One of the three men wobbled as they walked along the pavement, his left leg buckled and he fell to the ground, laughing. His right arm was held aloft, a can of beer held firmly in his left hand. His two companions turned and offered him assistance to stand up, their exchanges loud and slurred. They went into the fish and chip shop, debated what they would order, and then argued as to which of them would pay. The largest of them, a foot taller than the other two declared that this was his Christmas treat and proffered a £20 note.
It was a few minutes before nine o’clock, the scheduled closing time of the shop. The softly spoken man behind the counter turned to me to ask for my order, “cod and chips, please.”
“I’ll have to cook from fresh.”
Realising the time, I felt a moment of awkwardness, “if you are hoping to close, I can have something else.”
“It’s not a problem, it will take a few minutes though.”
The three men with their cans of beer sat at a table at the front of the shop. One called out to the staff at the counter, “we’re going outside for a smoke.” They rose noisily from their seats and went out through the glass door.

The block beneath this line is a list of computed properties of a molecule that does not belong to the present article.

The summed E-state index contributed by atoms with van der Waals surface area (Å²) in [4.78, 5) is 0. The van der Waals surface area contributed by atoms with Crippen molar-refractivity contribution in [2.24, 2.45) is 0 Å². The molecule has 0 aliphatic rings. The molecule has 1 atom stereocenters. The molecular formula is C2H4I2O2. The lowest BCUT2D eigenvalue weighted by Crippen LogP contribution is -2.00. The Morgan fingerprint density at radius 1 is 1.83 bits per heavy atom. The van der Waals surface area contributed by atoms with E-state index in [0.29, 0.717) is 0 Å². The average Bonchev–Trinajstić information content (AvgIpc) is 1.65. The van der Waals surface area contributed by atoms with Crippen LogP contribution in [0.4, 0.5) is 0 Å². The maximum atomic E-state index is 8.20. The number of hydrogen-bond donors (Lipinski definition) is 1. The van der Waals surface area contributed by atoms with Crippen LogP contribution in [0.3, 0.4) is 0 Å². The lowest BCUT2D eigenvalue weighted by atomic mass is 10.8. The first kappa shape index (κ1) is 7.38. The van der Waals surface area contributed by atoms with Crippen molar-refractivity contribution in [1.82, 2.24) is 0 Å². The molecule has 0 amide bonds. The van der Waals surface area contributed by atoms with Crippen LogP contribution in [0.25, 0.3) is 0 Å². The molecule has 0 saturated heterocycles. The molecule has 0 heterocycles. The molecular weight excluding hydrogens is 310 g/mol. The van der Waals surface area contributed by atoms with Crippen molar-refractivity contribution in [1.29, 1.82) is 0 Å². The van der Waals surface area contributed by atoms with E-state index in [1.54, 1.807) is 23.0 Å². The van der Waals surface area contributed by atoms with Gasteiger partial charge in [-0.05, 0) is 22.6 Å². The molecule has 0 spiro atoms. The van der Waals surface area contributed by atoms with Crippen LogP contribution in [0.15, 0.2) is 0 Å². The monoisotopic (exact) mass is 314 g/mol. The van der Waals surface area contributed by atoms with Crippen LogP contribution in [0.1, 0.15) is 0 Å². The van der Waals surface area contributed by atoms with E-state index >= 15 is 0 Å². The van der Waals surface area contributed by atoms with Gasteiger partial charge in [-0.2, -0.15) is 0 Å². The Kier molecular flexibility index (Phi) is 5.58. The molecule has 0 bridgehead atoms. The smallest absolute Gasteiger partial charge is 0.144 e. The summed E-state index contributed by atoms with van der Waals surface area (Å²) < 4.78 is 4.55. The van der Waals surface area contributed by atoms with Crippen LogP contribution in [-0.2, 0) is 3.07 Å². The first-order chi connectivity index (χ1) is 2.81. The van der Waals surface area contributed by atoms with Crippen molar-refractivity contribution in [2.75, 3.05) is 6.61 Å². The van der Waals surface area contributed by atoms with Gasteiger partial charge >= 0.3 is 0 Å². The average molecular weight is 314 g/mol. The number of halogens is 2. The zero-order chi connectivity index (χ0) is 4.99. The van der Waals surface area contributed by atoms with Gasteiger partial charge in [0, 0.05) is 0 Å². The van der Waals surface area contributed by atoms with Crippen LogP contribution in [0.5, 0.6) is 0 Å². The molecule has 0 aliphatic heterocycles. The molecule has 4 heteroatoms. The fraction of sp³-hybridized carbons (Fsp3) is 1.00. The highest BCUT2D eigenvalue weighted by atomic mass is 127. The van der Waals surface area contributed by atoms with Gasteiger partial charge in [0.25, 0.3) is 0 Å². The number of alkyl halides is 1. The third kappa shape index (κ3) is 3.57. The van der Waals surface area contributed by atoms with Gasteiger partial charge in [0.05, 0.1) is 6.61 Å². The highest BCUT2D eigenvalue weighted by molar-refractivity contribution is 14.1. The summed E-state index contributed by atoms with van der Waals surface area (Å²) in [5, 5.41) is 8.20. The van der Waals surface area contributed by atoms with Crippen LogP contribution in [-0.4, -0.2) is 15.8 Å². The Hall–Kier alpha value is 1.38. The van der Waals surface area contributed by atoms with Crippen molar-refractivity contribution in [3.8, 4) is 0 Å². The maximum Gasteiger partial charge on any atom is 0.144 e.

Other customers orders were filled and they left. Standing alone on the shop side of the counter with four staff on the other side, I tataljedd with the softly spoken man. “I’m sure you would prefer to be closing up now at the end of a long day.”
“No, even if you had come in at nine o’clock, we would have cooked your order. One day, at two o’clock, just as I was about to lock up, two older ladies came through the door. They each wanted a bag of chips. I said to myself, ‘do I really need to fry to £1.39 bags of chips? But I did. Then do you know what happened? They said, ‘there’s our bus,’ and they went out of the door. It doesn’t matter, though, there are many people who just come in to order chips and to just sit at the tables and to be with company.”
My cod and chips was ready and I paid the man at the till, a man twice the size of the softly-spoken man, who called out to the beer drinkers that their order was ready. They came in through the door and sat down at a table. It was ten minutes past the shop’s closing time, it did not seem likely they would have hurried through their meal. There was a sense of warmth walking up the street, not just from the cod and chips.